Tom Herman has some decisions to make. Some tough ones.
For now, they all revolve around his quarterback. Make that quarterbacks.
Because it looks clear since starter Sam Ehlinger went down that the Longhorns may need two — or more — quarterbacks to get through this season. Hey, that hasn’t held Alabama or Clemson back.
And know that freshman Cameron Rising has been taking whatever practice snaps with the first-team offense that Shane Buechele hasn’t taken in Sam Ehlinger’s absence.
The Longhorns head coach obviously would prefer to start Ehlinger against Oklahoma State on Saturday and every game after that. But the sprained right shoulder Ehlinger suffered early in the last game against Baylor presents all kinds of issues, chief among them his long-term health and Buechele’s ability to guide this team to crucial wins in Ehlinger’s absence.
Ever since Ehlinger won the quarterback battle in August, Herman has raved about the maturity and leadership and haircut and table manners of Buechele. He’s bragged on the backup as if he was his son. Of course, the backup quarterback is always more popular in this town than, say, bottled water these days, but many Texas fans might be holding their breath.
Buechele has a lot of wonderful qualities, is a model teammate and can do well in a clean pocket, but he’s slightly less mobile than the Stevie Ray Vaughan statue and would not be a threat in the zone read phase of the game.
While Herman expressed total confidence in Buechele on Monday, he also called him “an above-average quarterback.” That’s not the greatest compliment in the world. He also subtly chided the recruiting experts who had labeled Buechele “a dual-threat guy with a fantastic release.” Dual threat for Buechele means throwing short and throwing deep.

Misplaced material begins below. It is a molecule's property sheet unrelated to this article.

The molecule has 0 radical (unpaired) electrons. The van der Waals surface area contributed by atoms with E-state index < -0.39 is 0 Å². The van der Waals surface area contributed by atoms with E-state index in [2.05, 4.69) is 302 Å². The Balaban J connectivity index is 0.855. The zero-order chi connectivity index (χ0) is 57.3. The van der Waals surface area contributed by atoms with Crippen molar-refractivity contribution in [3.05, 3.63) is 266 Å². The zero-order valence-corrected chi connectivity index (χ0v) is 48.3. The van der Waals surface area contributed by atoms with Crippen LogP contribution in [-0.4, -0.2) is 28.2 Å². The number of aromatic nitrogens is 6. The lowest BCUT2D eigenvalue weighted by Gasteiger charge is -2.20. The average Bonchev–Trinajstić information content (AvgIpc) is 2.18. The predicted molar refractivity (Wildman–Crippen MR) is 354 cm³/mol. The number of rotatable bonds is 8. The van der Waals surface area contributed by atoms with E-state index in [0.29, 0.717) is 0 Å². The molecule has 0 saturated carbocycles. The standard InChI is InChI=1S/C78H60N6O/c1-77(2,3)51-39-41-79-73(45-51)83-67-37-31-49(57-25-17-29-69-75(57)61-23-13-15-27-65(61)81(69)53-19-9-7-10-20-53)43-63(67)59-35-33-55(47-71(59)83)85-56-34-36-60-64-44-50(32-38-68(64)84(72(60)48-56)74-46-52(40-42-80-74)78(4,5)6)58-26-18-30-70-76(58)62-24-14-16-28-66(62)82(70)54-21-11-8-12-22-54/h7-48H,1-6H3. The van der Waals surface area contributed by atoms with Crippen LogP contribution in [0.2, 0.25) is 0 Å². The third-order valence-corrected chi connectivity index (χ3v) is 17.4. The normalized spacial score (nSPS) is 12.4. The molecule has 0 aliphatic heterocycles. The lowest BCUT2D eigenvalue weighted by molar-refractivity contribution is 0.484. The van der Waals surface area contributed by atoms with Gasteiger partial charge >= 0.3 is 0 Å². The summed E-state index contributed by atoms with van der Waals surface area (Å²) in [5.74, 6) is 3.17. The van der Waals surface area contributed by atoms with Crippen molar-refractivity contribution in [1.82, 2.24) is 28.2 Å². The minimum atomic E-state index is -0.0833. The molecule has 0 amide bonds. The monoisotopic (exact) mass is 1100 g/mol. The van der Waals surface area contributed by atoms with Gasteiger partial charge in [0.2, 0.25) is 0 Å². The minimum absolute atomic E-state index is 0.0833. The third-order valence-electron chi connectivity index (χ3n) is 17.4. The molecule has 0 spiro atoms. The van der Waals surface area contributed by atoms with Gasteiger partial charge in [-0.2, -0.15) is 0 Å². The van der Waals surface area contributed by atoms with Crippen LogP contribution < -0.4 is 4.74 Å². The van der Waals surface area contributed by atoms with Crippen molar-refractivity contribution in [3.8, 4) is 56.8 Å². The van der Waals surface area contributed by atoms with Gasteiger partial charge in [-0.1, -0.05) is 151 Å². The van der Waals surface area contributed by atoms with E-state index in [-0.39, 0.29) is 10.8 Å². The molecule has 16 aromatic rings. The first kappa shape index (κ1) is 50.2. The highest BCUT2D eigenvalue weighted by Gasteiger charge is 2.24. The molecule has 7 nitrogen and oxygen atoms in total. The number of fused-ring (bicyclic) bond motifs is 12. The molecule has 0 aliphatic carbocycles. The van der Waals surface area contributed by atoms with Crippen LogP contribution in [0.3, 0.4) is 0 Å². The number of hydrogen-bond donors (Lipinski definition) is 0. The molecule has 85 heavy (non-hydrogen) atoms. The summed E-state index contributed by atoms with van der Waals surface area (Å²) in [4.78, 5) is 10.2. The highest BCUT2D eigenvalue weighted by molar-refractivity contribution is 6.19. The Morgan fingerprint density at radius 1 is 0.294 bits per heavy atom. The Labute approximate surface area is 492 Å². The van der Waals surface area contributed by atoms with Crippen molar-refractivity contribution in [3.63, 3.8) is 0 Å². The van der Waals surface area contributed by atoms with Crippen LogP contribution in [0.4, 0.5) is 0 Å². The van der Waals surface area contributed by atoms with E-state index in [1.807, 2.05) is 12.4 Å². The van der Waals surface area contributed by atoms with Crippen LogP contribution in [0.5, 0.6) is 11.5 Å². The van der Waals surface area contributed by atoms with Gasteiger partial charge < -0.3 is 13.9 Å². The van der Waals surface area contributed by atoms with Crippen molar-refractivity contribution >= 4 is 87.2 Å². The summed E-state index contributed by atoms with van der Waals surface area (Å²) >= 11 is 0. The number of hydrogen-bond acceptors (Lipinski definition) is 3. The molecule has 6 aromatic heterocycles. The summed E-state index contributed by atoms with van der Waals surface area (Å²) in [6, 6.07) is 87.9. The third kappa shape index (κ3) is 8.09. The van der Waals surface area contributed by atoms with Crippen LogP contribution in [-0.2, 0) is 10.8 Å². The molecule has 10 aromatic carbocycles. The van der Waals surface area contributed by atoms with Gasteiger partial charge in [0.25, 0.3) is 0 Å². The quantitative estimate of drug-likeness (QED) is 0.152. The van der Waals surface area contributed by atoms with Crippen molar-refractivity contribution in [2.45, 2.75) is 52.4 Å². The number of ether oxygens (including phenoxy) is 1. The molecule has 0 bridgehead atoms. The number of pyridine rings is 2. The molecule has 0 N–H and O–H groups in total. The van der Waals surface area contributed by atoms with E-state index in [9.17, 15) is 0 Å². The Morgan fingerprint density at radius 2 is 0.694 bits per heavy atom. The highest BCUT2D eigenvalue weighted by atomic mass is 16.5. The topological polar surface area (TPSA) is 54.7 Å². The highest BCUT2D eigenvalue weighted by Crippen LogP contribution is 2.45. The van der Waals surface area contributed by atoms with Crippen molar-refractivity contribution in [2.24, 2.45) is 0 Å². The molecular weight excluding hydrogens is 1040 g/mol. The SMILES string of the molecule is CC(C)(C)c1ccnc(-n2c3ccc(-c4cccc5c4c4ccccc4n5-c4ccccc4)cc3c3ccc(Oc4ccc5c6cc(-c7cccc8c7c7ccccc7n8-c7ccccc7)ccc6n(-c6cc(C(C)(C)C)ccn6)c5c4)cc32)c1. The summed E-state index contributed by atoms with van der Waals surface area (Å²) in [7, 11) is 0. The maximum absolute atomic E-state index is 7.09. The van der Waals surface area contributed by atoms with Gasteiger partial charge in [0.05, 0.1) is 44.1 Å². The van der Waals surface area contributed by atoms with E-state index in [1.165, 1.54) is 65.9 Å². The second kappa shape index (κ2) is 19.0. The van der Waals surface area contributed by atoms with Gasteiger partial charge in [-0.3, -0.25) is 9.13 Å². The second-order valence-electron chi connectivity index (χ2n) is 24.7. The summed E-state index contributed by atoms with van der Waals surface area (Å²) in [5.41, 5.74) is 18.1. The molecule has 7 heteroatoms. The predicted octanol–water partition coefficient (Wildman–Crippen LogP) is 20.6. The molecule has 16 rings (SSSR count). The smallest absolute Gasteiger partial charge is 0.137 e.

So with five regular-season games remaining, three of them on the road, Herman faces some critical challenges
1. Just how healthy is Ehlinger?
If he’s 80 percent healthy, is that enough to play him or does that risk losing him for more games? I’d start Buechele if Sam’s 80 percent.
Even if he is, does Ehlinger’s physical playing style — think enraged rhinoceros — lend itself to re-aggravating the injury and open himself up to more hits from a defense? Sam has to be Sam.
2. Would it be smarter to give Ehlinger another full week to heal and rest before the Nov. 3 home showdown with 13th-ranked West Virginia?
3. But would an above-average Shane Buechele have enough firepower to help the Longhorns get past a below-average Oklahoma State team?
4. And how big is Ehlinger’s pain tolerance and being the gamer as he is, would the sophomore be totally upfront with Herman about his shoulder?
Herman, to his credit, was very direct and straightforward on Monday. Down to the number of passes Ehlinger threw at Sunday’s practice — 10 with a Nerf ball, another 15 with a regular football, no idea how many with a tennis ball — and his scheduled 25 “full-padded” passes for Monday, Herman gets high marks for his transparency. Sam normally throws 75 to 80 in a practice, the coach said.
For now, Ehlinger is “on schedule.”
That sounds good but hardly totally reassuring. Ehlinger had been playing at a very high level since the Maryland game and is a key factor in Texas’ 6-1 record, first-place standing in the Big 12 and current No. 6 ranking in the Associated Press poll. There’s lots on the line.
Buechele managed to survive the Baylor game with a spotty performance. He hasn’t started a game since the Texas Bowl and was 10-9 as a starter in his first two seasons at Texas. I actually think he would perform much better this game having gotten two weeks of practice reps and knowing he was the guy behind center. I think he’d played with more confidence and would have enough to hold off the Cowboys.
Herman will be tracking Ehlinger’s every move, every throw, every sneeze and will be examining every aspect of his game. He’s hoping if Sam isn’t in pain and looks mechanically sound, he’ll be good to go. If not …
“So we know we have got a great one in Shane ready to go,” Herman said, “and got a ton of confidence in him as well.”
Or at least above-average confidence.